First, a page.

Uncovering the mechanistic basis of brain protection, as well as identifying its weaknesses, could help to define therapeutic strategies reducing the negative effects of prenatal undernourishment and improving brain recovery after birth. In this field of research, as in many others, Drosophila will doubtless continue to make its discrete but pioneering contribution.

Conflict of Interest Statement

The authors declare that the research was conducted in the absence of any commercial or financial relationships that could be construed as a potential conflict of interest.


We thank Robert Kelly for critical comments on the manuscript. Elodie Lanet is supported by the fondation ARC and Cédric Maurange by the ATIP-AVENIR program.


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Keywords: Drosophila, neuroblasts, nutritional physiological phenomena, brain development, brain sparing, brain plasticity, neural stem cell (NSC), temporal patterning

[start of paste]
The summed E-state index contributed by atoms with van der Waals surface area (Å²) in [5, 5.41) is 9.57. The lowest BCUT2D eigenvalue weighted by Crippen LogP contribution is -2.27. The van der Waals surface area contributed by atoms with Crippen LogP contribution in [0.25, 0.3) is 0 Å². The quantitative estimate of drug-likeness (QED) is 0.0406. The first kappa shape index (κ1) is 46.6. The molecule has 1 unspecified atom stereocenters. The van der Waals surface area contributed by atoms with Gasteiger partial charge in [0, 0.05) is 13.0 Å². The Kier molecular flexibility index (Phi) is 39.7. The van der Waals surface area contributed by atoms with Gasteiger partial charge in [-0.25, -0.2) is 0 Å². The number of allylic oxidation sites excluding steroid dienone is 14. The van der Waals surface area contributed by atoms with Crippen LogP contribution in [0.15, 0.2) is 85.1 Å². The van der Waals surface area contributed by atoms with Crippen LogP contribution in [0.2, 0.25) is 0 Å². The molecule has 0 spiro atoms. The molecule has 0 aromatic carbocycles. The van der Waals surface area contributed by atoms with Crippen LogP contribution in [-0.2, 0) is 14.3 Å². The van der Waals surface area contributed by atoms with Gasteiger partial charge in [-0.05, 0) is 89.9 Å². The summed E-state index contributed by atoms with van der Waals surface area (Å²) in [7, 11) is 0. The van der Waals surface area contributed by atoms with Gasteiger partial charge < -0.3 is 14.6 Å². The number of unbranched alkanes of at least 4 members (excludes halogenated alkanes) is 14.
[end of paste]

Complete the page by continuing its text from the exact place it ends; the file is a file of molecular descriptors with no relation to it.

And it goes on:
Citation: Lanet E and Maurange C (2014) Building a brain under nutritional restriction: insights on sparing and plasticity from Drosophila studies. Front. Physiol. 5:117. doi: 10.3389/fphys.2014.00117

Received: 22 November 2013; Accepted: 10 March 2014;
Published online: 26 March 2014.

Edited by:

Matti Weckstrom, University of Oulu, Finland

Reviewed by:

Bruno Van Swinderen, Queensland Brain Institute, Australia
Elzbieta M. Pyza, Jagiellonian University, Poland
David Shepherd, Bangor University, UK

Copyright © 2014 Lanet and Maurange. This is an open-access article distributed under the terms of the Creative Commons Attribution License (CC BY). The use, distribution or reproduction in other forums is permitted, provided the original author(s) or licensor are credited and that the original publication in this journal is cited, in accordance with accepted academic practice. No use, distribution or reproduction is permitted which does not comply with these terms.

*Correspondence: Cédric Maurange, Aix Marseille Université, CNRS, IBDM UMR 7288, Parc Scientifique de Luminy, case 907, 13288 Marseille, France e-mail: